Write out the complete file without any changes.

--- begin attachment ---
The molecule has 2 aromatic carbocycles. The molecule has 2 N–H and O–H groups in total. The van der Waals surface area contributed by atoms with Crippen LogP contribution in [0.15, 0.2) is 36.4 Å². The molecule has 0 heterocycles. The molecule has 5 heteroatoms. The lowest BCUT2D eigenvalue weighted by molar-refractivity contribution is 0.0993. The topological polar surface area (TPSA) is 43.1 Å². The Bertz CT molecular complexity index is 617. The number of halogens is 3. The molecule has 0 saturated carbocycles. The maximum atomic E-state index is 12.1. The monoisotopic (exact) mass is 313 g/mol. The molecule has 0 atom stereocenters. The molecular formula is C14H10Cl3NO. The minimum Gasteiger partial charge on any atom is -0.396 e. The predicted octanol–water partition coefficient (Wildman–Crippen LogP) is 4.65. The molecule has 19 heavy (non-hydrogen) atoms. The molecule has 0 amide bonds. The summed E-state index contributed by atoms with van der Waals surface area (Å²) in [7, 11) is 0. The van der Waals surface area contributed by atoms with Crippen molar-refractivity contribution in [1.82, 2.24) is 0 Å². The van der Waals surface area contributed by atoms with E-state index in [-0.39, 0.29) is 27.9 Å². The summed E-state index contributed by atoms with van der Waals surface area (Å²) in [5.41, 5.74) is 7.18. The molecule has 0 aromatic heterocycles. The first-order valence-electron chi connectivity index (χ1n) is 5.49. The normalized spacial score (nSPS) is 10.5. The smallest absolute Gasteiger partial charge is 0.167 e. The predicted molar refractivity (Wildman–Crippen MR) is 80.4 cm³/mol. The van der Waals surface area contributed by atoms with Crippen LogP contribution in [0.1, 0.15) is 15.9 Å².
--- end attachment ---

The molecule has 2 aromatic carbocycles. The molecule has 2 N–H and O–H groups in total. The van der Waals surface area contributed by atoms with Crippen LogP contribution in [0.15, 0.2) is 36.4 Å². The molecule has 0 heterocycles. The molecule has 5 heteroatoms. The lowest BCUT2D eigenvalue weighted by molar-refractivity contribution is 0.0993. The topological polar surface area (TPSA) is 43.1 Å². The Bertz CT molecular complexity index is 617. The number of halogens is 3. The molecule has 0 saturated carbocycles. The maximum atomic E-state index is 12.1. The monoisotopic (exact) mass is 313 g/mol. The molecule has 0 atom stereocenters. The molecular formula is C14H10Cl3NO. The minimum Gasteiger partial charge on any atom is -0.396 e. The predicted octanol–water partition coefficient (Wildman–Crippen LogP) is 4.65. The molecule has 19 heavy (non-hydrogen) atoms. The molecule has 0 amide bonds. The summed E-state index contributed by atoms with van der Waals surface area (Å²) in [7, 11) is 0. The van der Waals surface area contributed by atoms with Crippen molar-refractivity contribution in [1.82, 2.24) is 0 Å². The van der Waals surface area contributed by atoms with E-state index in [-0.39, 0.29) is 27.9 Å². The summed E-state index contributed by atoms with van der Waals surface area (Å²) in [5.41, 5.74) is 7.18. The molecule has 0 aromatic heterocycles. The first-order valence-electron chi connectivity index (χ1n) is 5.49. The normalized spacial score (nSPS) is 10.5. The smallest absolute Gasteiger partial charge is 0.167 e. The predicted molar refractivity (Wildman–Crippen MR) is 80.4 cm³/mol. The van der Waals surface area contributed by atoms with Crippen LogP contribution in [0.1, 0.15) is 15.9 Å².